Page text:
In a bowl on the kitchen counter, he grabbed a set of keys.
Grant got himself comfortable, looked at the edge of the kitchen countertop and moved further away, to be sure he wouldn’t hit his head. Held his keys to his side and closed his eyes as if he was performing dark magic and let the words come.
“Jake Lockley. Maa Kheru.”
His spine straightened. Eyes flickered. And he fell to the floor.
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In a space between places the man in white fell. He landed with a solid bump, despite the desert sands. He was in a perfectly white suit, tailored immaculately as if by the gods themselves. With an all white face as well, marked with a crescent on his forehead that denoted his patron, he was helped up from the sand by two men, a man in desert camouflaged military fatigues and a man in a pristine black three-piece suit. The man in white dusted himself off and adjusted his suit. The other man in the black suit held his hand out in an “OK” gesture, with a heavy preening smirk on his face. They began to walk.
The traveller in white walked the cosmic sands with the soldier and the man in the black suit until they came upon another. One with the head of a jackal took his hand.
And just as Khonshu would assist many in finding their path, the jackal-headed Anubis led the Traveller in the white suit, the Marine and the man in the black suit to exactly where they needed to be.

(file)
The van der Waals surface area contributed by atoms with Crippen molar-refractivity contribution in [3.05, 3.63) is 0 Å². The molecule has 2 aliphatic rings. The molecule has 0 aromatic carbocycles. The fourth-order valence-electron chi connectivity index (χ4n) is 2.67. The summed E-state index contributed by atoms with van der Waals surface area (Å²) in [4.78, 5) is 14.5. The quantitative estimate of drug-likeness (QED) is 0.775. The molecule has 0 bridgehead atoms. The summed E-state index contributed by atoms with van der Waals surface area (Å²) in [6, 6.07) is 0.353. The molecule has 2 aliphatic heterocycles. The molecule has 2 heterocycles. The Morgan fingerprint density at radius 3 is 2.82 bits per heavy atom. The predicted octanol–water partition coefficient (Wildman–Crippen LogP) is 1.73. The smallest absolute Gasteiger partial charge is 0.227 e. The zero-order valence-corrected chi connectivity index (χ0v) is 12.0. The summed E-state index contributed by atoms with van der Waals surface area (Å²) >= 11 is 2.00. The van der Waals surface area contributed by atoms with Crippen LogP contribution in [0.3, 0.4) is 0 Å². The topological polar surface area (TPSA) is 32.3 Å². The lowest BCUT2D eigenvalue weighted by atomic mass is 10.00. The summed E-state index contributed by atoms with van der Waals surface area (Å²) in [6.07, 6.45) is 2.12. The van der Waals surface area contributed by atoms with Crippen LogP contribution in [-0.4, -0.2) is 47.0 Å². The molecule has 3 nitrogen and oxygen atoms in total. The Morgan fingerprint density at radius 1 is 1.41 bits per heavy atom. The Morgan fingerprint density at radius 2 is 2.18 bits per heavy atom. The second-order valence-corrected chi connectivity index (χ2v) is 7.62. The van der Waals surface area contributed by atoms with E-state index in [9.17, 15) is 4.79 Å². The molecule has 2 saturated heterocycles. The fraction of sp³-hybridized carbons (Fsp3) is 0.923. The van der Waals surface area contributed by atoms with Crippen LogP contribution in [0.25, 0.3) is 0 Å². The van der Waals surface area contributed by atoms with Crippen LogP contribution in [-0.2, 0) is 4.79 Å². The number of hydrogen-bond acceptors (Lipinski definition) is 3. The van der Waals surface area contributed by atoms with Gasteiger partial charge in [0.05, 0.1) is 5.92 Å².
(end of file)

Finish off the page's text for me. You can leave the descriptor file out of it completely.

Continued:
There were a set of scales with no marketplace. A ship which sailed the cosmic winds with an audience of deities. A beast. And the scribe.
Anubis walked to the scales and removed the pure white feather of Ma’at. He asked the Traveller in White for a request so politely that he could never refuse, and with permission granted, tore the Traveller’s head off and rested it on one side of the scales where the feather had once been. The man in the black suit re-adjusted the Traveller in white’s tie, before offering another “OK” gesture once satisfied.
Anubis called and Khonshu brought forth what had been requested.
It was a small doll dressed in street clothes, with a ratty little peak cap and moustache. It wriggled between the grasp of both gods’ touch. It ran on rationale, and the reality principle. It was patient and perceptive. The Marine smiled, at last an ally against the whiny man in the suit. The man in the suit smiled, finally, someone who might allow him to get through to the Marine and his primal desires The headless man in white held him in reassurance.
Anubis held the doll at an arm’s distance. Ammut licked her crocodile lips.
Anubis dropped the doll onto the scales, and then set to work adjusting the scales.
The sides reached balance. Thoth nodded his ibis head to the god of death. He picked the head up off of the scales and threw it back to the Traveller in White. The soldier stepped in front and caught the head comfortably. The man in the black suit, cleared his blank face of cosmic dust and desert sands. He handed it to the man in white who held his forearm in thanks and gave the “OK” sign with his other hand. Anubis threw the doll to Khonshu who approached his avatar. His chosen one.
The Traveller re-attached his own head. To do otherwise would be impolite in the company of gods. Khonshu approached.
The god of the Moon grabbed the Traveller in White by the back of his head, his head snapped back as he screamed silently. His mouth opened from the god’s shockingly strong grip. The god held the figure above the Traveller’s gaping maw, the instant seemed to last for a minute. The fall seemed to last forever.
Jake Lockley felt himself being consumed. He felt himself consume. He once again had form.